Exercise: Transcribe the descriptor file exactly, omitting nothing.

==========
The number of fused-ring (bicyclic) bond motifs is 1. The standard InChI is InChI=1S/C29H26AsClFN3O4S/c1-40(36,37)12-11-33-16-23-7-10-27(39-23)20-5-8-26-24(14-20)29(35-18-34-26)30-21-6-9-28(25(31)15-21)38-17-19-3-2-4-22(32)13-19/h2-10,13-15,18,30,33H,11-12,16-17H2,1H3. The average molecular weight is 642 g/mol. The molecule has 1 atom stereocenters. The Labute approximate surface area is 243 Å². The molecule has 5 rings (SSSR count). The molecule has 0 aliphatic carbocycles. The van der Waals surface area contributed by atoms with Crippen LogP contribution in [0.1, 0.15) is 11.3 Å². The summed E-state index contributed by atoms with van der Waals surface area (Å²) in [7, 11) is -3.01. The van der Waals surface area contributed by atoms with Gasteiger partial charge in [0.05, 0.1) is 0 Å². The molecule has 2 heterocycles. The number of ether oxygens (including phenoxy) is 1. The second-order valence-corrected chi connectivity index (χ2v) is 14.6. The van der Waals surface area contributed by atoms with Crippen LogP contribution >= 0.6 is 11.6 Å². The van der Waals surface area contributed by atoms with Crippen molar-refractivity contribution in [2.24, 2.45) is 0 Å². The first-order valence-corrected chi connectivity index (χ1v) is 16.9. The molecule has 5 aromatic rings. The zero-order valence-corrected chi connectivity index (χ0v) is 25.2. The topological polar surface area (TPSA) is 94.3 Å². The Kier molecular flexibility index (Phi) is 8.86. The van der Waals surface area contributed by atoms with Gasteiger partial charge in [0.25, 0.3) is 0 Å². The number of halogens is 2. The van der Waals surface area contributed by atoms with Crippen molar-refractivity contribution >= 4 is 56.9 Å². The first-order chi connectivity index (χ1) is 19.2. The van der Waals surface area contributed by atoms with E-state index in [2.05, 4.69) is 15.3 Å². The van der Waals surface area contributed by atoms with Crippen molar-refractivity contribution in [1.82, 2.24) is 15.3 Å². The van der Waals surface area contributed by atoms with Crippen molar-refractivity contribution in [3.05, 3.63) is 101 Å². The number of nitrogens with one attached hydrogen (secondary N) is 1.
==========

The number of fused-ring (bicyclic) bond motifs is 1. The standard InChI is InChI=1S/C29H26AsClFN3O4S/c1-40(36,37)12-11-33-16-23-7-10-27(39-23)20-5-8-26-24(14-20)29(35-18-34-26)30-21-6-9-28(25(31)15-21)38-17-19-3-2-4-22(32)13-19/h2-10,13-15,18,30,33H,11-12,16-17H2,1H3. The average molecular weight is 642 g/mol. The molecule has 1 atom stereocenters. The Labute approximate surface area is 243 Å². The molecule has 5 rings (SSSR count). The molecule has 0 aliphatic carbocycles. The van der Waals surface area contributed by atoms with Crippen LogP contribution in [0.1, 0.15) is 11.3 Å². The summed E-state index contributed by atoms with van der Waals surface area (Å²) in [7, 11) is -3.01. The van der Waals surface area contributed by atoms with Gasteiger partial charge in [0.05, 0.1) is 0 Å². The molecule has 2 heterocycles. The number of ether oxygens (including phenoxy) is 1. The second-order valence-corrected chi connectivity index (χ2v) is 14.6. The van der Waals surface area contributed by atoms with Crippen LogP contribution >= 0.6 is 11.6 Å². The van der Waals surface area contributed by atoms with Crippen molar-refractivity contribution in [2.24, 2.45) is 0 Å². The first-order valence-corrected chi connectivity index (χ1v) is 16.9. The molecule has 5 aromatic rings. The zero-order valence-corrected chi connectivity index (χ0v) is 25.2. The topological polar surface area (TPSA) is 94.3 Å². The Kier molecular flexibility index (Phi) is 8.86. The van der Waals surface area contributed by atoms with Gasteiger partial charge in [0.25, 0.3) is 0 Å². The number of halogens is 2. The van der Waals surface area contributed by atoms with Crippen molar-refractivity contribution >= 4 is 56.9 Å². The first-order chi connectivity index (χ1) is 19.2. The van der Waals surface area contributed by atoms with E-state index in [2.05, 4.69) is 15.3 Å². The van der Waals surface area contributed by atoms with Crippen molar-refractivity contribution in [1.82, 2.24) is 15.3 Å². The van der Waals surface area contributed by atoms with Crippen molar-refractivity contribution in [3.05, 3.63) is 101 Å². The number of nitrogens with one attached hydrogen (secondary N) is 1.